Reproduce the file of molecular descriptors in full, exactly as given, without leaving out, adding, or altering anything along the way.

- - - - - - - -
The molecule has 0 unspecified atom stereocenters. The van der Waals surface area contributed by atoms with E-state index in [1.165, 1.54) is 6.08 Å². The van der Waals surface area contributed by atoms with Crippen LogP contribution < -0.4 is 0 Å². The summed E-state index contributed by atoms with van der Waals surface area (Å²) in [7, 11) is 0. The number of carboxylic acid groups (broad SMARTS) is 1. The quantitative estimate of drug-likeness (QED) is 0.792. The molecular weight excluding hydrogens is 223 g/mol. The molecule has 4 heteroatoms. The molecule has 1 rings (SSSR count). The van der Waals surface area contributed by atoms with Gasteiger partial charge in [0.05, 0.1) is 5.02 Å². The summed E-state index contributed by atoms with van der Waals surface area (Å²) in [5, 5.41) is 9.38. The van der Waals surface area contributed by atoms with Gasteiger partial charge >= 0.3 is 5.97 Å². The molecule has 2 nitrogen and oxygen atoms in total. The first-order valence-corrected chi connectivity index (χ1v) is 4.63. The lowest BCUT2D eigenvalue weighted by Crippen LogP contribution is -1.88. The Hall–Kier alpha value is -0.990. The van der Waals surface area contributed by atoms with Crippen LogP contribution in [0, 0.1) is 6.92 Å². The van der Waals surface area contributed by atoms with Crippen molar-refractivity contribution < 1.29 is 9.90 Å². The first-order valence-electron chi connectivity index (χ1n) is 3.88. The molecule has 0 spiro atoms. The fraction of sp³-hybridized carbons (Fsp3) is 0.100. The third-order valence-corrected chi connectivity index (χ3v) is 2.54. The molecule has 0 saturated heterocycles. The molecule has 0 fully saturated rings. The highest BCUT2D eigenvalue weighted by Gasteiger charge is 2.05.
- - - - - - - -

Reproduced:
The molecule has 0 unspecified atom stereocenters. The van der Waals surface area contributed by atoms with E-state index in [1.165, 1.54) is 6.08 Å². The van der Waals surface area contributed by atoms with Crippen LogP contribution < -0.4 is 0 Å². The summed E-state index contributed by atoms with van der Waals surface area (Å²) in [7, 11) is 0. The number of carboxylic acid groups (broad SMARTS) is 1. The quantitative estimate of drug-likeness (QED) is 0.792. The molecular weight excluding hydrogens is 223 g/mol. The molecule has 4 heteroatoms. The molecule has 1 rings (SSSR count). The van der Waals surface area contributed by atoms with Gasteiger partial charge in [0.05, 0.1) is 5.02 Å². The summed E-state index contributed by atoms with van der Waals surface area (Å²) in [5, 5.41) is 9.38. The van der Waals surface area contributed by atoms with Gasteiger partial charge >= 0.3 is 5.97 Å². The molecule has 2 nitrogen and oxygen atoms in total. The first-order valence-corrected chi connectivity index (χ1v) is 4.63. The lowest BCUT2D eigenvalue weighted by Crippen LogP contribution is -1.88. The Hall–Kier alpha value is -0.990. The van der Waals surface area contributed by atoms with Crippen LogP contribution in [0, 0.1) is 6.92 Å². The van der Waals surface area contributed by atoms with Crippen molar-refractivity contribution < 1.29 is 9.90 Å². The first-order valence-electron chi connectivity index (χ1n) is 3.88. The molecule has 0 spiro atoms. The fraction of sp³-hybridized carbons (Fsp3) is 0.100. The third-order valence-corrected chi connectivity index (χ3v) is 2.54. The molecule has 0 saturated heterocycles. The molecule has 0 fully saturated rings. The highest BCUT2D eigenvalue weighted by Gasteiger charge is 2.05.